The inhabitants sent a ‘numerously and respectably signed’ address of support to Queen Caroline in October 1820, and the following month the news of the withdrawal of the bill of pains and penalties was marked by a ‘general illumination’ in which only the corporation declined to participate. It appears that the mayor summoned ‘above 100 mob constables’, but so few responded to his call that the aldermen were ‘compelled to turn mob constables themselves’ and patrolled the streets all night. Nevertheless, ‘the windows of the mayor’s house, with a few others, were shattered’. A loyal address to the king was organized, but it was claimed that this only received 68 signatures from ‘the body corporate and its hangers on, and government dependents’.5 The inhabitants sent up petitions to the Commons for repeal of the coal duties, 1 Apr. 1824, 25 Feb. 1825, and the mayor, freemen and inhabitants petitioned both Houses for revision of the corn laws, 10, 17 May 1825.6 Anti-Catholic petitions were forwarded to Parliament by the clergy and the inhabitants, 13, 19 Apr. 1825.7 Early in 1822 Powlett’s elder brother, Lord Barnard, received a requisition from resident members of the independent party, who were ‘desirous of restoring the good understanding which formerly subsisted between your lordship’s family and the corporation’, inviting him to stand at the next election. It was pointed out that ‘the number of voters ... has been of late years greatly reduced’ and that the influence which the signatories had over ‘a large proportion of the non-resident freemen and their connections’ would be sufficient to secure Barnard’s return. Taunton, alderman John Toms, the Rev. Samuel Lane and Captain Farmery Epworth visited Barnard in London where, according to Epworth’s later account, an understanding was reached that ‘your lordship was to bring over ... your ... steward and his party and thereby obtain the mayoralty for the independent gentlemen, whose turn it was, and place the independent interest in a situation to command one representative’. In the ensuing events, Barnard’s real motives are difficult to establish, as is the extent to which Farwell was ignoring instructions and playing his own game. Contrary to the wishes of the independent deputation, Barnard immediately approached Courtenay, who ‘presented him with a list of the electors and assured him of his success’, and some time afterwards the Adams-Bentall-Marshall interest and the Farwells agreed to provide ‘mutual support’ in order to secure Courtenay and Barnard’s return. To the disgust of the independents, who claimed to have received renewed assurances from Barnard that he would prevail on Farwell to co-operate with them, they found their opponents acting in concert to fill aldermanic vacancies and block Taunton’s election to the mayoralty. Facing ‘annihilation’, they resolved in December 1824 to withdraw their support from Barnard, who seems to have been genuinely surprised. Taunton explained that the independents felt they had ‘been the dupes and victims of the coalition’ and that Barnard, through ‘supineness, neutrality and want of exertion’, had ‘abandoned them to their enemies’ and was now ‘virtually [their] nominee’. Consequently, in 1825 the independents introduced a new candidate, the barrister Charles Barry Baldwin. However, tensions were also apparent during that year in the relations between the ‘coalition’ partners, with Edward Marshall complaining to Barnard about the ‘hostile proceedings’ of ‘Farwell and his party’, who had ‘aggrandized themselves’ within the corporation ‘at our expense’. It was alleged that Farwell had broken an agreement to allow William Bentall to fill an aldermanic vacancy and had put forward his own candidate, Bent’s brother Thomas. In order to secure Bent’s election, Farwell had ‘coalesced with the Taunton party’, and they had subsequently created ‘20 new burgesses, the mutual friends of that coalition’, and tried to remove three members of the Adams-Bentall-Marshall interest from the aldermanic bench on the ground of non-residence. Although in September 1825 the supporters of Courtenay and Barnard confirmed their ‘former agreement’ to lend reciprocal support at the next general election, Marshall warned Barnard that the ‘misconduct of your agent would have put your return at hazard’ had they not held him in such high regard. Marshall suspected that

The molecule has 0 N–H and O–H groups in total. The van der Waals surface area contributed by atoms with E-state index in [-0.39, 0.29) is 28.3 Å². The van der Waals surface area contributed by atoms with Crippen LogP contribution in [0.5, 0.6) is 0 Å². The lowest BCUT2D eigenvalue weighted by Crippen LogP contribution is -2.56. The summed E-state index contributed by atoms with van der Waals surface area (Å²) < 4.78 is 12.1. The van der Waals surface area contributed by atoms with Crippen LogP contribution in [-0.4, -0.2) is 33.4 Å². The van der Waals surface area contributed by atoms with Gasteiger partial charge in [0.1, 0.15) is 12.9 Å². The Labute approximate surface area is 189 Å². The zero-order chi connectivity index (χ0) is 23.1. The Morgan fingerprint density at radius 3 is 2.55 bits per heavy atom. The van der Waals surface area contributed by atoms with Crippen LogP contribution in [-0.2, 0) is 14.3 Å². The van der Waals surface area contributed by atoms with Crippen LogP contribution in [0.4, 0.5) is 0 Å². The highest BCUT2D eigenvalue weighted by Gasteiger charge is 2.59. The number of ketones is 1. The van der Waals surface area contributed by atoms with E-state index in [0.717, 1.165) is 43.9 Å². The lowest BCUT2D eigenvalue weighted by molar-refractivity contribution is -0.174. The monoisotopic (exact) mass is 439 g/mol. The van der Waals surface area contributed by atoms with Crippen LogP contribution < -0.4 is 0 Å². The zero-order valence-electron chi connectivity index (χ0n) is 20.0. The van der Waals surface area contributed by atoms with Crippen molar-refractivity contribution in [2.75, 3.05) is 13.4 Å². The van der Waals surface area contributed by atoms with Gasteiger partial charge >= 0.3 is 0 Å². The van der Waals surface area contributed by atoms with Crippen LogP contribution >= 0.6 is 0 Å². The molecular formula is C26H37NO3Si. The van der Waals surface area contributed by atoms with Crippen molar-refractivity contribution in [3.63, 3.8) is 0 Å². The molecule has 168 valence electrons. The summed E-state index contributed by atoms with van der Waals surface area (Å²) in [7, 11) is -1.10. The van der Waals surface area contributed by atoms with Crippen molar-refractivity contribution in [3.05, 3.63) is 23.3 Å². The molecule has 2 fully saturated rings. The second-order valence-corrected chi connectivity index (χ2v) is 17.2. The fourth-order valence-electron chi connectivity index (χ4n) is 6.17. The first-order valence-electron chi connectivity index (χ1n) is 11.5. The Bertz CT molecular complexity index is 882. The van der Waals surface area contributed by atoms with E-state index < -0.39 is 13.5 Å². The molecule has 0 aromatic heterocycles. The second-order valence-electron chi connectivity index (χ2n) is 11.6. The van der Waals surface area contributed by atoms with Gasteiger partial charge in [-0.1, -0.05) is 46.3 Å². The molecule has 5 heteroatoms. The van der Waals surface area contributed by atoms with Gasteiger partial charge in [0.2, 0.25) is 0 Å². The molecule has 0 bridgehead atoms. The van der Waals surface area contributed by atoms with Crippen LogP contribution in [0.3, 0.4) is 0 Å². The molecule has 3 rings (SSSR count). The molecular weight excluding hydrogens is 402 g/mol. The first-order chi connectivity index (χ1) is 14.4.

the Farwells see with regret the necessity of substituting your lordship for Mr. J. Bent, and that his restoration at a future election is now their chief object, as the majority of their newly chosen freemen are his personal connections and friends. In this plan they may possibly succeed, but most certainly not without the sacrifice of your lordship to gratify Mr. J. Bent’s ambition, as they well know that they have not the remotest chance of returning him conjointly with you, although they may perhaps be able to turn out Mr. Courtenay.8